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Port Robertson: Behind the Scenes of Sooner Sports

Port Robertson is arguably one of the giants of collegiate sports in mid-20th century America, as a wrestler, freshman football coach, and long-time head wrestling coach at the University of Oklahoma.

Port Robertson
Beyond those titles, Port Robertson's greatest impact was as the school's academic counselor to every Sooner male athlete for a couple generations -- from immediately after World War II, up until his retirement in the mid-1980s. Yet his name and accomplishments are not widely known outside the Sooner State ... and, now a decade after his death, many Oklahomans may not recognize the name.

Sports writer Ed Frost has done his part to share the story of the OU athlete, coach and counselor in his new book, "Port Robertson: Behind the Scenes of Sooner Sports" published by the Oklahoma Heritage Association.

The 411 on Port Robertson

Porter Glen Robertson had a multi-dimensional career as athlete and coach. Of primary interest to InterMat would be his involvement in wrestling. Robertson wrestled for the University of Oklahoma from 1935-37, for then head coach Paul Keen, brother of legendary University of Michigan head coach Cliff Keen, who he later served as an assistant coach. As a Sooner matman, Robertson compiled a 20-4 overall record, claimed two Big Six conference crowns, and earned All-American honors at the 1935 NCAAs.

After serving in World War II -- where he earned the Bronze Star and Purple Heart for his heroic participation in the D-Day invasion of the beaches of Normandy, France -- Robertson returned to Norman, Oklahoma to join the athletic department at his college alma mater, as freshman football coach for the legendary OU gridiron program headed up by Bud Wilkinson, then Gomer Jones, and as academic counselor for all Sooner male athletes -- not just the gridiron guys and matmen, but the golfers and tennis players as well -- making sure ALL went to class and stayed out of trouble, or suffered the consequences, which usually involved running the steps at the football stadium or washing dishes in the dining hall, but, for more serious situations, could also mean loss of scholarship and being told to leave school.

Wrestling fans with a sense of history may think of Robertson as the coach of the 1960 US Olympic freestyle wrestling team that brought home three gold medals from Rome ... and, as "the man who coached Dan Hodge at OU." But there's so much more. As head wrestling coach at Oklahoma for 15 seasons (1947-59, and for the 1962 season), Robertson led the Sooners to three NCAA team titles (1951, 1952 and 1957) as well as three second-place finishes, and eight straight Big Seven conference titles. His wrestlers won 15 individual NCAA titles, and five NCAA Outstanding Wrestler honors -- one for Dick Delgado, two each for Tommy Evans and Dan Hodge.

Meet Ed Frost

Ed Frost
Ed Frost has deep roots within the state of Oklahoma ... and is a graduate of the University of Oklahoma. However, he spent nearly four decades teaching Russian language and literature at three different universities outside the Sooner State, primarily at the University of Illinois at Champaign-Urbana.

So how did a guy who taught Russian in the Land of Lincoln, come to write a book about one of the most significant figures in the athletic department at the University of Oklahoma?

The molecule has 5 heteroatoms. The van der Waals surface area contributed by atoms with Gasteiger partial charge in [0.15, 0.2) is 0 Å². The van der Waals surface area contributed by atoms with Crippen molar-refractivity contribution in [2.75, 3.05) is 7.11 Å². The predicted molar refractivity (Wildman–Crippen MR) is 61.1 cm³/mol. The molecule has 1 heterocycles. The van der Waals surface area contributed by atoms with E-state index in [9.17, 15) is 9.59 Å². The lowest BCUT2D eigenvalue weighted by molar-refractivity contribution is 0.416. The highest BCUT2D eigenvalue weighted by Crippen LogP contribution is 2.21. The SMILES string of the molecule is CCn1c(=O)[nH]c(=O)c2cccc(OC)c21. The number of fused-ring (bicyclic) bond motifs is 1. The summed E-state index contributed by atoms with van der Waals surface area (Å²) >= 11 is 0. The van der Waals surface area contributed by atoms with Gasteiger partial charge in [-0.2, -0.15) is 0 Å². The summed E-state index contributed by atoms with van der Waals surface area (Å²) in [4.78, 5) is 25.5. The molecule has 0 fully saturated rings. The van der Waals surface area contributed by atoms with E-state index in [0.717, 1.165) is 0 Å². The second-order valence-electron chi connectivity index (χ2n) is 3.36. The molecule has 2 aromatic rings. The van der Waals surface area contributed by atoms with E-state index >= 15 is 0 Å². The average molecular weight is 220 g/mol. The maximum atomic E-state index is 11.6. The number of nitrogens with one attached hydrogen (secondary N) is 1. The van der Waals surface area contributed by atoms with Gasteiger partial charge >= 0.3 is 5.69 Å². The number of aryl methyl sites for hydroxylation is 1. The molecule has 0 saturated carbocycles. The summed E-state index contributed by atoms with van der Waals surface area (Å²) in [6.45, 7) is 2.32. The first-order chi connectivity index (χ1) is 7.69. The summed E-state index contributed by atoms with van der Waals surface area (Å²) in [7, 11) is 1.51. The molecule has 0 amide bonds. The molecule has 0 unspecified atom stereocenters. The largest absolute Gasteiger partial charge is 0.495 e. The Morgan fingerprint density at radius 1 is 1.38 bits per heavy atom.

"I grew up in Hobart, a small agricultural community in Oklahoma," Frost told InterMat. "My parents both went to OU, and both were sports nuts. My dad went to Norman High School, where he played football. We went to OU football games."

"I heard tales of early athletes and coaches. Papa had been sports editor of the OU student paper. I had pictures of Jim Thorpe, Babe Ruth and other all-time great athletes in my room."

"My whole family was writers. My dad ran the hometown paper; mom was a columnist. My brother became an editor in New York City."

"I thought I would be a sports reporter," Frost continued. "I even took Theory of Football at OU as a senior, the only non-athlete in the class."

That dream was derailed by outside political forces from thousands of miles away.

"Because of the Cold War, I became interested in Russia," according to Frost. "My brother was drafted, and went into language school. I followed the same path, learned Russian, and took a 40-year detour to teach Russian."

After concluding his academic career, Frost returned to Norman to enjoy retirement ... and do what he could to rekindle that lifelong dream of becoming a sportswriter.

"'Sooner Spectator' magazine on OU sports was launched, and I was a freelance writer," said Frost. "I did 'Sooner Flashbacks' which were features on OU coaches and athletes, including Dan Hodge." Hodge, who wrestled for the Sooners and coach Robertson in the mid-1950s, compiled a 46-0 record (with more than three-quarters of those victories by fall), winning three NCAA titles, and a silver medal at the 1956 Olympics in Melbourne, Australia. He owns the distinction of being the only US amateur wrestler to have graced the cover of "Sports Illustrated" as an amateur wrestler ... and his name appears on the annual award presented to the best college wrestler in the nation.

A book comes to life

"Some of the past athletes told me, ‘Why not write a book about Port Robertson?'" said Frost.

"I never thought it would take three years to write."

Frost described how Wayne Baughman -- a 1962 NCAA champ for Oklahoma who went on wrestle and coach at a number of Olympics, then served as head coach at the US Air Force Academy for 26 seasons -- had started gathering materials for a book about Robertson. "He was able to pass along contact information -- email addresses and phone numbers -- for a number of former OU athletes, which gave me a tremendous start."